This approach required the contracting officer to write a new solicitation rather than simply amend the earlier one. At this point, however, State did not have sufficient time to obtain the services needed through a competitive award before DynCorp's contract expired. State determined that DynCorp was the only firm that could provide the interim services to continue its operations. In May of 1996, State issued a justification and approval document to extend DynCorp's contract for 9 months, with a 3-month option to extend the contract again.

On August 2, 1996, State issued a solicitation for a competitive award. However, State subsequently issued several amendments to this solicitation to reflect program changes and an increased scope of work. For example, the use of five OV-10 aircraft -- a completely new type of aircraft -- was added to the solicitation. In addition, the operations in Colombia were increased to include requirements for two forward operating locations and security and medical support. While State was conducting this competitive procurement, which lasted about 19 months, it needed to issue two additional short-term extensions to DynCorp's contract to continue the aviation support services. State made a competitive award on January 30, 1998.

As required, State explained in three justification and approval documents that only DynCorp, as the incumbent contractor, had the corporate experience, the pilots and aircraft maintenance personnel, and knowledge of the substantial technical assistance and logistics support requirements to continue the work without interruption. Also as required, State published in the Commerce Business Daily its decision to award DynCorp the interim sole-source contracts before issuance of each of these justification and approval documents. Although potential offerors had the opportunity to challenge State's decision by showing they were capable of competing for the contracts, the record shows that none did.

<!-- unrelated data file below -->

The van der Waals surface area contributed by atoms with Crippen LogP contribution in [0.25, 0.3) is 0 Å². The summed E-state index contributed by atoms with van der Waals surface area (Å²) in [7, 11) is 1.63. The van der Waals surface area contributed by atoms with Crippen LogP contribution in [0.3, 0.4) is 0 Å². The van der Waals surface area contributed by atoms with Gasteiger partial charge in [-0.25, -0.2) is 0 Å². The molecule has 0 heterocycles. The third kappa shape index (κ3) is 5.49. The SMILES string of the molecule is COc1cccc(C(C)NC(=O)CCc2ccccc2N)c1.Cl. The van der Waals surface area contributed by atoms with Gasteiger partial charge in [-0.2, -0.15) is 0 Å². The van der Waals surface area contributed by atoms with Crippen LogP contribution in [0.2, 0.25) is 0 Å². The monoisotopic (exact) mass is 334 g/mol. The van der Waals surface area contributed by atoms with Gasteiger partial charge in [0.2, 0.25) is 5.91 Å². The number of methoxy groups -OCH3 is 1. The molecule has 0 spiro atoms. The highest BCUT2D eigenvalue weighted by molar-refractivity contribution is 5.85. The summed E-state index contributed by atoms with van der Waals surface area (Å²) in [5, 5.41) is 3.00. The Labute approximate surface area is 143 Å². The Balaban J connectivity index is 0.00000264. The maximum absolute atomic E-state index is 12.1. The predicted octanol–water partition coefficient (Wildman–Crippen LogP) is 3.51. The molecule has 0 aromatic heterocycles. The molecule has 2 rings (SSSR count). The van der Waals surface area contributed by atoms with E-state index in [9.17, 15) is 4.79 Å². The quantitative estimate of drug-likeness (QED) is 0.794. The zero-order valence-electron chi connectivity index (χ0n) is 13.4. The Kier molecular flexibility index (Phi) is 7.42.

State took both required and discretionary actions to ensure adequate competition for the 1998 contract award to DynCorp.7 Specifically, it published in the Commerce Business Daily a synopsis notifying all potential offerors of the solicitation's requirements. State sent copies of the solicitation to potential offerors that requested it and to all other firms already included on its offerors' mailing list.8 State then took several discretionary steps to promote competition. For example, State held a pre-proposal conference with all potential offerors to answer any questions about the solicitation's requirements.


7 The contract was awarded under solicitation number S-OPAQ-96-R-05454 for services in a base year (1998), with four 1-year options for renewal.

8 State sent solicitation notices to 155 firms.

State's solicitation provided that the award would go to the firm offering the best value to the government based on technical merit (technical and management factors) and cost, with technical merit considered substantially more important than cost. Offerors were required to submit both cost and technical proposals.